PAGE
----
Sunday, January 27, 2008

Former Mayor Eugene Sawyer paved road back to civility, mourners recall

From today's Trib, let's focus in on his sister contesting popular opinion that Mayor Sawyer was a puppet for white aldermen...
The funeral for the city's second black mayor, who served from 1987-89, was attended by local and state officials, including Secretary of State Jesse White, Cook County Board President Todd Stroger, U.S. Reps. Bobby Rush and Danny Davis and many current and past aldermen.

Sawyer, 73, died Jan. 19 after suffering a series of strokes this month.

"He was a gentleman," said White, who also knew Sawyer from his days as a basketball star at Alabama State University. "He taught us how to get along with one another and the art of compromise."

The state's political elite had gathered earlier in the week for the funeral for John Stroger, the first black president of the Cook County Board, who rose through Chicago politics at the same time as Sawyer. Stroger died the day before Sawyer, on Jan. 18.

"These men were trailblazers and door-openers who knocked down barriers for African-Americans," said Ald. Freddrenna Lyle, who now represents Sawyer's 6th Ward.

Todd Stroger, who replaced his father as board president, called Sawyer a man with "character and perseverance." Both John Stroger and Sawyer grew up in the segregated South and were inspired to enter politics because of the discrimination they faced, family members said.

"My father used to say they were some of the last cotton pickers," Todd Stroger said. "It came with a certain fire."

Roland Burris, former comptroller and attorney general of Illinois, told the story of how he sought the powerful alderman's support when he considered running for office. Sawyer quickly went about assembling the coalition together, said Burris, who went on to become the first African-American elected to Illinois statewide office.

On a personal level, Sawyer was a religious man who served as a leader and Sunday school teacher at his church. He enjoyed fine dining, live music and playing poker.

The soft-spoken Sawyer was mayor for just 16 months after being voted in by the City Council in 1987, filling the gap between two larger-than-life mayors: Washington and Daley. The controversial vote that put him into office ignited a racially charged debate because many black aldermen favored Timothy Evans, now Cook County's chief judge.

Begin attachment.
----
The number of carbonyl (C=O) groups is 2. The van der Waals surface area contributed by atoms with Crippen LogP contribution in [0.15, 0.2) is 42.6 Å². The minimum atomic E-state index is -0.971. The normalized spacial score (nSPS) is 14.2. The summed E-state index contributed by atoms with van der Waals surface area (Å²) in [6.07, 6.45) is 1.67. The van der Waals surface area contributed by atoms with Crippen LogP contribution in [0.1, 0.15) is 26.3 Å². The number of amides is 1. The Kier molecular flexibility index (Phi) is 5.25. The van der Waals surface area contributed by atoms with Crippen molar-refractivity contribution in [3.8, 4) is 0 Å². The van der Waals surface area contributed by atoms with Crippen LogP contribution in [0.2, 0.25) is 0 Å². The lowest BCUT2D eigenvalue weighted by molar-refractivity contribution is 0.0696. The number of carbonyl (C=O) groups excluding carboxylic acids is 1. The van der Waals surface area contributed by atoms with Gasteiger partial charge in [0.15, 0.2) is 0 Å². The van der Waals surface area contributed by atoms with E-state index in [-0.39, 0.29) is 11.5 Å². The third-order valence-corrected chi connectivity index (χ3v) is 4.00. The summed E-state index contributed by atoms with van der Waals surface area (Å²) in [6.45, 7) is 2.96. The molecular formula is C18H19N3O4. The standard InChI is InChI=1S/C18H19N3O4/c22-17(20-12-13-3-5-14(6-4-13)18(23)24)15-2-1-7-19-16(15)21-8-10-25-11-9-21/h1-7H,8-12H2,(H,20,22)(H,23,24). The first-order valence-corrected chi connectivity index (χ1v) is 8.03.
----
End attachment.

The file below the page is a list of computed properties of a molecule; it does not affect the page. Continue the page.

Sawyer lost the 1989 Democratic primary for mayor to Daley. Sawyer's son Shedrick Sawyer thanked Daley on Saturday for running a clean campaign against his father.

Before his stint as mayor, Sawyer served as alderman for the 6th Ward, a predominantly middle-class African-American neighborhood. That was where he was most comfortable, working as an advocate for his community and turning voters out to elections, his colleagues said.

Sawyer was raised in Greensboro, Ala., as the son of a self-employed mortician and home-repair contractor. After graduating from Alabama State, he was a math teacher in Mississippi before moving to Chicago for better opportunities.

He worked his way up the local Democratic Party ranks, becoming alderman in 1971 and holding the post for 16 years.

The funeral included songs sung by his daughter Sheryl McGill, head of the city's Department of Human Services. The service was followed by a special salute by police and fire officials outside the church. Sawyer was buried at the nearby Oak Woods Cemetery at 1035 E. 67th St.

During the funeral, Sawyer's sister disputed characterizations by some that he was a puppet for other politicians or reluctant to lead.

"For a city that was incited to protest, my brother brought calm," Shirley Sawyer said. "Harold Washington put ideas out there, and my brother carried them out."

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